Gender & Identity, Life

It’s time we call out America’s romantic culture for what it really is: heteronormative and oppressive

I was watching a pregnancy test commercial when I suddenly felt the urge to cry. I felt a sense of loss. Something was missing.

I was watching a pregnancy test commercial when I suddenly felt the urge to cry. There it was, this beautiful montage of happy parents, screaming friends, and excited future siblings, all of a variety of races. But I felt a sense of loss. Something was missing.

When the screen momentarily blipped black, signaling the end of the short advertisement, I realized that this feeling was familiar. It was the same sadness I felt when I’m asked what type of men I am attracted to, what celebrity husband and wife I aspire to be like, or when family members ask if I have a boyfriend. Society perpetuates a heteronormative culture that excludes an entire community.

Heteronormativity exists in the media, the way we perceive people, and brands and products we consume.

The pregnancy commercial was missing a clear representation from the queer community—people who can also experience bringing a new life into the world.

My sadness pushed me to reflect on other examples of heteronormative culture. I quickly realized that it is everywhere. And that we begin perpetuating it from birth.

How often is an adorable baby boy labeled a future “chick magnet” or someone the parents will have to “watch out” for? Even before these children are fully able to form sentences, we assume their sexual orientation. And it doesn’t stop there. How about boyfriend jeans, boyfriend jackets, or boyfriend tees? The name alludes to the idea of a woman wearing the clothing of her male partner. It also associates the type of clothing—loose-fitting and comfortable—to men.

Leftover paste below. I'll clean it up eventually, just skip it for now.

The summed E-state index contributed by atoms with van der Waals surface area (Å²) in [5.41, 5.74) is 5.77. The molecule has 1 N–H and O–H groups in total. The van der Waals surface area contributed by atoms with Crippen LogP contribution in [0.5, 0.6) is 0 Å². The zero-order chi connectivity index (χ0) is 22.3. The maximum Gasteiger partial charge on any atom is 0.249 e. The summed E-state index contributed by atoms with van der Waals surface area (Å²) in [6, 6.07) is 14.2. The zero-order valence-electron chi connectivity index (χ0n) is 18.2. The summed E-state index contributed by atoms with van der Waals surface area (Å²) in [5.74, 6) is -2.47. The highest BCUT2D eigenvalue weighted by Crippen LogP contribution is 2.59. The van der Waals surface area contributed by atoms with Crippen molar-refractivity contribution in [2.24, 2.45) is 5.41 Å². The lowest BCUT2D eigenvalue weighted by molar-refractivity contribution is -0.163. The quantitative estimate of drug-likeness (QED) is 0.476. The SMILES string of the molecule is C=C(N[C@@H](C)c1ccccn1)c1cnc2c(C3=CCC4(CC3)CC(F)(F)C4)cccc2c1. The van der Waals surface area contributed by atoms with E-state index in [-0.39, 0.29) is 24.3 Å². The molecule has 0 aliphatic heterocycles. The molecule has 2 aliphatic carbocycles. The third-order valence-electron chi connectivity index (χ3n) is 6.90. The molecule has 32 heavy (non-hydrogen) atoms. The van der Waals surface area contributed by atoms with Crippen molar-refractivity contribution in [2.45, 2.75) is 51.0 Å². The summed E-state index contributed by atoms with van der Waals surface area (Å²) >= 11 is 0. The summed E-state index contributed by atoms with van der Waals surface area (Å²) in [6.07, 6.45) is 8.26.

Search “couple in love” on Google Images. How many same-sex couples are returned as results? I’ll give you a hint: on page one there are none.

My ex-partner and I used to bet on who the waiter would give the bill to while eating at a restaurant. At first, I was ignorant to how assumptive people could be. I could not believe that the bill would never go to me, who apparently seemed more feminine on the surface. But she was right. Waiters always gave her the bill.

We need to stop. Not only are heteronormative assumptions exclusive, but they can also be inherently sexual. You’re assuming you know who someone is sexually attracted to.

There have been some strides by companies such as Bud Light, Coca-Cola, and Hallmark who debuted commercials with queer representation. But not without backlash.

And frankly, it’s not enough.

While we may not be able to control media representation, we can control how we interact with others. We can choose not to perpetuate heteronormative culture. This means not assuming the sexual orientation of your friends and family. And not assuming that a woman married to man must be straight. It also means understanding that there are not male and female roles in a same-sex relationship.

Not everything has to be modeled off of a heterosexual relationship. Not everything revolves around your own normal.